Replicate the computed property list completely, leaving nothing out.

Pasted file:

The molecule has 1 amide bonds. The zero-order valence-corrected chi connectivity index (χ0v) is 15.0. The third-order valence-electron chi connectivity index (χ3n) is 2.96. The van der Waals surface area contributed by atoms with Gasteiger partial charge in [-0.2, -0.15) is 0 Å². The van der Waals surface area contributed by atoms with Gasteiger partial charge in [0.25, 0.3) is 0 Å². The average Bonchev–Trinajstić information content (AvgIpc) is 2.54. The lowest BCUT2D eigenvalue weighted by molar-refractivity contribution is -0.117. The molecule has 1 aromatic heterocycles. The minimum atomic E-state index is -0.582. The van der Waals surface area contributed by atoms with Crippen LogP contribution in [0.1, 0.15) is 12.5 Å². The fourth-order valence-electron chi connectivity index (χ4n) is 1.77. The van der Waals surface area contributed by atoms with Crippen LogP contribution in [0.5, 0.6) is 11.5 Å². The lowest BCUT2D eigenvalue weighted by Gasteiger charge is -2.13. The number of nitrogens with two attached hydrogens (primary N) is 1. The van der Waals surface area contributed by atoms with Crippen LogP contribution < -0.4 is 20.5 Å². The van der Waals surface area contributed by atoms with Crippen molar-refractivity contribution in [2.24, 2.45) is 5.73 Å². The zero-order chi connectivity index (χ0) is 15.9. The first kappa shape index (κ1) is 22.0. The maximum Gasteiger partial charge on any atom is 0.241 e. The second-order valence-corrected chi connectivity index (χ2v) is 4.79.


The molecule has 1 amide bonds. The zero-order valence-corrected chi connectivity index (χ0v) is 15.0. The third-order valence-electron chi connectivity index (χ3n) is 2.96. The van der Waals surface area contributed by atoms with Gasteiger partial charge in [-0.2, -0.15) is 0 Å². The van der Waals surface area contributed by atoms with Gasteiger partial charge in [0.25, 0.3) is 0 Å². The average Bonchev–Trinajstić information content (AvgIpc) is 2.54. The lowest BCUT2D eigenvalue weighted by molar-refractivity contribution is -0.117. The molecule has 1 aromatic heterocycles. The minimum atomic E-state index is -0.582. The van der Waals surface area contributed by atoms with Crippen LogP contribution in [0.1, 0.15) is 12.5 Å². The fourth-order valence-electron chi connectivity index (χ4n) is 1.77. The van der Waals surface area contributed by atoms with Crippen LogP contribution in [0.5, 0.6) is 11.5 Å². The lowest BCUT2D eigenvalue weighted by Gasteiger charge is -2.13. The number of nitrogens with two attached hydrogens (primary N) is 1. The van der Waals surface area contributed by atoms with Crippen LogP contribution < -0.4 is 20.5 Å². The van der Waals surface area contributed by atoms with Crippen molar-refractivity contribution in [2.24, 2.45) is 5.73 Å². The zero-order chi connectivity index (χ0) is 15.9. The first kappa shape index (κ1) is 22.0. The maximum Gasteiger partial charge on any atom is 0.241 e. The second-order valence-corrected chi connectivity index (χ2v) is 4.79.